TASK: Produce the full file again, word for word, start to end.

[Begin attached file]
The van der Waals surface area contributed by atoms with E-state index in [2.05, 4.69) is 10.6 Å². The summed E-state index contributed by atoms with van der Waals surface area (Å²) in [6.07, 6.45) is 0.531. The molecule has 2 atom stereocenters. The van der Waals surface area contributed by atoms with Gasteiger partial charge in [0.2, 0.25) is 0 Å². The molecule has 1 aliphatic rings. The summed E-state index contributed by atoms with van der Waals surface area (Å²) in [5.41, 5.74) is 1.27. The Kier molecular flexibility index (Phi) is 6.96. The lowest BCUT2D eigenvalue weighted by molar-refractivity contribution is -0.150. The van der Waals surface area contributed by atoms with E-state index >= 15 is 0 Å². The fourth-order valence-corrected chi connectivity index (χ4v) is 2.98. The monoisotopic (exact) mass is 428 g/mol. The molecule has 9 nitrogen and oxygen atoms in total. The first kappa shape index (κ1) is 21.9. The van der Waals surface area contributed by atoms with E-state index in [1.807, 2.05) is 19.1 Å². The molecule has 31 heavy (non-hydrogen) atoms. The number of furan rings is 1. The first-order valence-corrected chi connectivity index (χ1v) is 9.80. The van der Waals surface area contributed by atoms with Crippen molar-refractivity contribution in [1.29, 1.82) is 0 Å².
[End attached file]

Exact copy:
The van der Waals surface area contributed by atoms with E-state index in [2.05, 4.69) is 10.6 Å². The summed E-state index contributed by atoms with van der Waals surface area (Å²) in [6.07, 6.45) is 0.531. The molecule has 2 atom stereocenters. The van der Waals surface area contributed by atoms with Gasteiger partial charge in [0.2, 0.25) is 0 Å². The molecule has 1 aliphatic rings. The summed E-state index contributed by atoms with van der Waals surface area (Å²) in [5.41, 5.74) is 1.27. The Kier molecular flexibility index (Phi) is 6.96. The lowest BCUT2D eigenvalue weighted by molar-refractivity contribution is -0.150. The van der Waals surface area contributed by atoms with E-state index >= 15 is 0 Å². The fourth-order valence-corrected chi connectivity index (χ4v) is 2.98. The monoisotopic (exact) mass is 428 g/mol. The molecule has 9 nitrogen and oxygen atoms in total. The first kappa shape index (κ1) is 21.9. The van der Waals surface area contributed by atoms with E-state index in [1.807, 2.05) is 19.1 Å². The molecule has 31 heavy (non-hydrogen) atoms. The number of furan rings is 1. The first-order valence-corrected chi connectivity index (χ1v) is 9.80. The van der Waals surface area contributed by atoms with Crippen molar-refractivity contribution in [1.29, 1.82) is 0 Å².